By Dees Stribling, Contributing Editor
New home sales inched upward by 11.1 percent in March compared with February, according to the U.S. Census Bureau and HUD on Monday. That’s an improvement, but then again February’s revised annualized rate of 270,000 units was the worst monthly rate since the government started tracking new home sales a half-century ago. The March 2011 annualized rate of 300,000 units is 21.9 percent below the March 2010 rate of 384,000 units.
The median sales price of new houses sold in March 2011 was $213,800, and the average sales price was $246,800, notes the report. A year ago the median was $224,800 and the average was $262,000.
As of the end of March, some 183,000 new houses were on the market nationwide, the lowest number since 1967. Still, at the current glacial pace of sales, that figure represents a supply of 7.3 months, according to the government.
Japan’s economy also slightly better than terrible
It’s been a hard year so far for Japan, and economic growth for that nation–now generally referred as the “third largest” in the world, after the United States and China–is going to suffer, according to a report by Moody’s Investors Service released on Monday. The ratings agency now forecasts Japanese economic growth for 2011 to be 0 percent to 1 percent, “with a negative bias,” down from a previous estimate of 1.5 percent to 2.5 percent, “with a positive bias.”
Most of the damage to the economy will be in the first half of 2011, according to Moody’s. “Our current baseline scenario assumes that the shock from the earthquake will cause the economy to go into recession in the first half of 2011, but expects that growth will return in H2 2011,” the report says. “Overall for 2011, real GDP growth is likely to be closer to 0.5 percent for the year … while reconstruction efforts are expected to support stronger growth in 2012.”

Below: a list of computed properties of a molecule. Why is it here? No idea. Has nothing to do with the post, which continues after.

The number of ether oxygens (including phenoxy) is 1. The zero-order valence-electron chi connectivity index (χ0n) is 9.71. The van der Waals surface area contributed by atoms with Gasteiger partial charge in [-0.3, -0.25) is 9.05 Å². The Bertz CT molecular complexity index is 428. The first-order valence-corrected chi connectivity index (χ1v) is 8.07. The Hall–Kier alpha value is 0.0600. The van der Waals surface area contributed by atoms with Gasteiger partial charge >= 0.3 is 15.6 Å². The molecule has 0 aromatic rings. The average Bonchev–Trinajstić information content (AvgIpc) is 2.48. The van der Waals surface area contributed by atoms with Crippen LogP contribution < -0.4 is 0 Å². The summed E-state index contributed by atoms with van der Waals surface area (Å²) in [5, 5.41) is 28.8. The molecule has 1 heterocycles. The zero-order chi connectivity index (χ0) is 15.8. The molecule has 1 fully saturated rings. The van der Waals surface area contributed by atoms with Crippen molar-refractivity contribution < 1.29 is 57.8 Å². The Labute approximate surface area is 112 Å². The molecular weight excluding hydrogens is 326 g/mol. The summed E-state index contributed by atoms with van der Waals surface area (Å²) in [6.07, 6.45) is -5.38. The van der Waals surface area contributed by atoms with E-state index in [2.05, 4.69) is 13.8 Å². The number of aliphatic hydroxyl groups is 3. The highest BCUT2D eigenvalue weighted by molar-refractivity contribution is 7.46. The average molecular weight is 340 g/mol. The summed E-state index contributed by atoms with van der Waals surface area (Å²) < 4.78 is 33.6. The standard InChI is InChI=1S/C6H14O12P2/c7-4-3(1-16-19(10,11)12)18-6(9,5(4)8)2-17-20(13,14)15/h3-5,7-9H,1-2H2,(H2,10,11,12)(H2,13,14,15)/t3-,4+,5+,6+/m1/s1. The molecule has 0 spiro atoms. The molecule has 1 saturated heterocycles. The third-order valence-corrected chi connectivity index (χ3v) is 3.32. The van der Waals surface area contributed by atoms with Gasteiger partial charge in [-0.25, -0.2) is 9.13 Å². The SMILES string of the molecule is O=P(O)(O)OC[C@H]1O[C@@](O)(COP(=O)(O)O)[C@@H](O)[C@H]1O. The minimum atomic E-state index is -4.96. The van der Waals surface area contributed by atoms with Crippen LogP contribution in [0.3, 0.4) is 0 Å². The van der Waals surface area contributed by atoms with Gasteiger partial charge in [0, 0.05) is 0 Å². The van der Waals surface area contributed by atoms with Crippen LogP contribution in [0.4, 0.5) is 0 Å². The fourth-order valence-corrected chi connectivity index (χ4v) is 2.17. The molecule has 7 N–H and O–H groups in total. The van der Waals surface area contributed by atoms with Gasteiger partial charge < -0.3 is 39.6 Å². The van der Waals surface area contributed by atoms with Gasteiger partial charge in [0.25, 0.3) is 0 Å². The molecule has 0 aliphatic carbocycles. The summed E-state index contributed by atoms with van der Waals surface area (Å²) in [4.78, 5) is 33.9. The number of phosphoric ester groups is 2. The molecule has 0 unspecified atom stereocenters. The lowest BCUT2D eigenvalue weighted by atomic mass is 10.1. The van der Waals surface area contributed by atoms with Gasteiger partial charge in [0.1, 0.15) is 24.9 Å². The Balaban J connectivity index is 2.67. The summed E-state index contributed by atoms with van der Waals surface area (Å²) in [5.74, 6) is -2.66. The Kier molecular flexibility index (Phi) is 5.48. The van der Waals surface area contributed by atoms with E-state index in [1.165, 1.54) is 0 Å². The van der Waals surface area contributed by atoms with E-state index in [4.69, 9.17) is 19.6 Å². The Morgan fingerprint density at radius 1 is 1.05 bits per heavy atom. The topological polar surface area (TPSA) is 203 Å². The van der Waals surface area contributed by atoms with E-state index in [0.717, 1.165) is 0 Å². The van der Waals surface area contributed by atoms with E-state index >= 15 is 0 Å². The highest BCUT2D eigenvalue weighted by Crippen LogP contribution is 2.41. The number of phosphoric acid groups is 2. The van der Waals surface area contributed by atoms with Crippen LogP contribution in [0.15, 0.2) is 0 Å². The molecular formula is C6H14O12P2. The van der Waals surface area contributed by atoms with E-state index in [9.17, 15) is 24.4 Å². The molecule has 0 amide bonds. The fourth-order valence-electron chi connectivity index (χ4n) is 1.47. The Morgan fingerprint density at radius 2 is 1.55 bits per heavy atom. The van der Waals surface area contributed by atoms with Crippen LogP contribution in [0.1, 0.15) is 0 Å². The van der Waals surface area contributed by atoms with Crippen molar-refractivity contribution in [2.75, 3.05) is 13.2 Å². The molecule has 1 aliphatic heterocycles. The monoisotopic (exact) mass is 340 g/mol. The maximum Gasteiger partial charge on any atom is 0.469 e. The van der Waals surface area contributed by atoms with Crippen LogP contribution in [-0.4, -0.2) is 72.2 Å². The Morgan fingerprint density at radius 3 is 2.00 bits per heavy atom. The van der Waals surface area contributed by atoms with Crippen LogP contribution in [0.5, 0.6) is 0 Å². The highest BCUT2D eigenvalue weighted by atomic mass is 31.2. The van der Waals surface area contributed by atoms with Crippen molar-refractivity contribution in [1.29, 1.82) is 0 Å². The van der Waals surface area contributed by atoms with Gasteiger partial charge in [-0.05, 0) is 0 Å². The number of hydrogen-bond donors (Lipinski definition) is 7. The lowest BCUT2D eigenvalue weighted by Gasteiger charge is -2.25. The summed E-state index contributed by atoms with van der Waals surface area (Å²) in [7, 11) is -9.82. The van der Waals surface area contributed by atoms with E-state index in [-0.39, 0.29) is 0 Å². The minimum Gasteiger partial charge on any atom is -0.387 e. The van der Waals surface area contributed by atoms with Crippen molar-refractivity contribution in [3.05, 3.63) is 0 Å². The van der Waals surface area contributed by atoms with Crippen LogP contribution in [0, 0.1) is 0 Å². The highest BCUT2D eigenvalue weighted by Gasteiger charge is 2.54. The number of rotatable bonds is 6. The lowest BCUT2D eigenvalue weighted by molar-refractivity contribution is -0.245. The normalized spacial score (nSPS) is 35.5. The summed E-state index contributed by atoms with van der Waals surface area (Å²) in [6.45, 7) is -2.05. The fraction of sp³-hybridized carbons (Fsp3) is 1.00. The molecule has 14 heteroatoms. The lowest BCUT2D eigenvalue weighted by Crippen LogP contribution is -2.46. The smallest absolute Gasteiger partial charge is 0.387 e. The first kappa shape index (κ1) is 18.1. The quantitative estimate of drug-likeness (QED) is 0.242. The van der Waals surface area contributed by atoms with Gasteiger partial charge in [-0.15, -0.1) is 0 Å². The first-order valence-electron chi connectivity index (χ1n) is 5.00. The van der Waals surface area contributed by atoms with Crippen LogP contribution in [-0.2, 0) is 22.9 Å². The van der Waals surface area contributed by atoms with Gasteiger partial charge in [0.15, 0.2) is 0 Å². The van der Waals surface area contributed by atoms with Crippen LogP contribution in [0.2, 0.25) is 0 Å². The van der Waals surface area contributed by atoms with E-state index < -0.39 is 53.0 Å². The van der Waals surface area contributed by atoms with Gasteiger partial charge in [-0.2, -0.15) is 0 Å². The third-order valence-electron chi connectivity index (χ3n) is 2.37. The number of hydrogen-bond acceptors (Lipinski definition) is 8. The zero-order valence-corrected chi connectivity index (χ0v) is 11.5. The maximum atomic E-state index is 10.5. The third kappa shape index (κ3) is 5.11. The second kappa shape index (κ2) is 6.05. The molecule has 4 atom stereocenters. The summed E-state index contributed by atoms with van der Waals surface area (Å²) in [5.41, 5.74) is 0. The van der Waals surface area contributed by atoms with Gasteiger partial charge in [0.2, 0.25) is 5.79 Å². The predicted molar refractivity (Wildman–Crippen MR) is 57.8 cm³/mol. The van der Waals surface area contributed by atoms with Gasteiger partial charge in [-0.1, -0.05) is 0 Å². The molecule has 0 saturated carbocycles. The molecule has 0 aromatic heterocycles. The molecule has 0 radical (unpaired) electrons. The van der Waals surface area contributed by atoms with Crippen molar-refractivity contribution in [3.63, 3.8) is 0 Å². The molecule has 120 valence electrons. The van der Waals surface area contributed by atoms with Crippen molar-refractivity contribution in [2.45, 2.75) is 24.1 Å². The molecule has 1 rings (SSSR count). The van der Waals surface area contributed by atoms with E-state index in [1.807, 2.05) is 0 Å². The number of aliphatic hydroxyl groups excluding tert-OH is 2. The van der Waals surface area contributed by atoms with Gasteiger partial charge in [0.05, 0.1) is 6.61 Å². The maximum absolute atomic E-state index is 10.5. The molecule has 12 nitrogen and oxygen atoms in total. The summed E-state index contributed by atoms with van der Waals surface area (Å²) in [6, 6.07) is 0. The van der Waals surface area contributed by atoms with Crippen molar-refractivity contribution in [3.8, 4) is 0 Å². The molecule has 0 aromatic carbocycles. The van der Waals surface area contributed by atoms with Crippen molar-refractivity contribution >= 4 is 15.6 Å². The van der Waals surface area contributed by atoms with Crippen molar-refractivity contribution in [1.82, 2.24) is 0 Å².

The global impact of the disaster will be limited, posits Moody’s, unless the nuclear aspects of the crisis get a lot worse. Some international supply-chain disruptions are already well underway, along with a decline in Japanese industrial activity that will affect consumer markets in other countries, most famously Toyota’s acknowledgment that its production will be down so much this year that GM will once again be the world’s largest automaker.
The Fed’s first press conference
The Federal Reserve is busy this week preparing for its first-ever press conference (Wednesday, 2:15 Eastern), and there are still plenty of unknowns at this juncture. Will the chairman admit that inflation is back and it’s bad? Or will he still call it “transitory?” Will he make pronouncements on QE2? What will the color of his tie signify? The world is waiting.
Meanwhile, the Fed’s arch-nemesis, Rep. Ron Paul (R.-TX), has announced plans to run for president in 2012. He’s a long-shot–even the best odds from London oddsmakers say 33-1, though most put the odds at above 50-1–and it isn’t clear what a president could do to dismantle the Fed and restore the U.S. economy to its pre-1913 state. Perhaps he would use the office as a bully pulpit to argue his case. (President Obama is the favorite among London oddsmakers, incidentally, followed by Mitt Romney; but Ron Paul is ahead of the likes of Chris Christie, Rand Paul, Rick Santorum and Rudy Giuliani, as of Monday.)
Wall Street wobbled around all day on Monday and ended up mixed. The Dow Jones Industrial Average lost 26.11 points, or 0.21 percent, and the S&P 500 was down 0.16 percent. The Nasdaq gained 0.2 percent.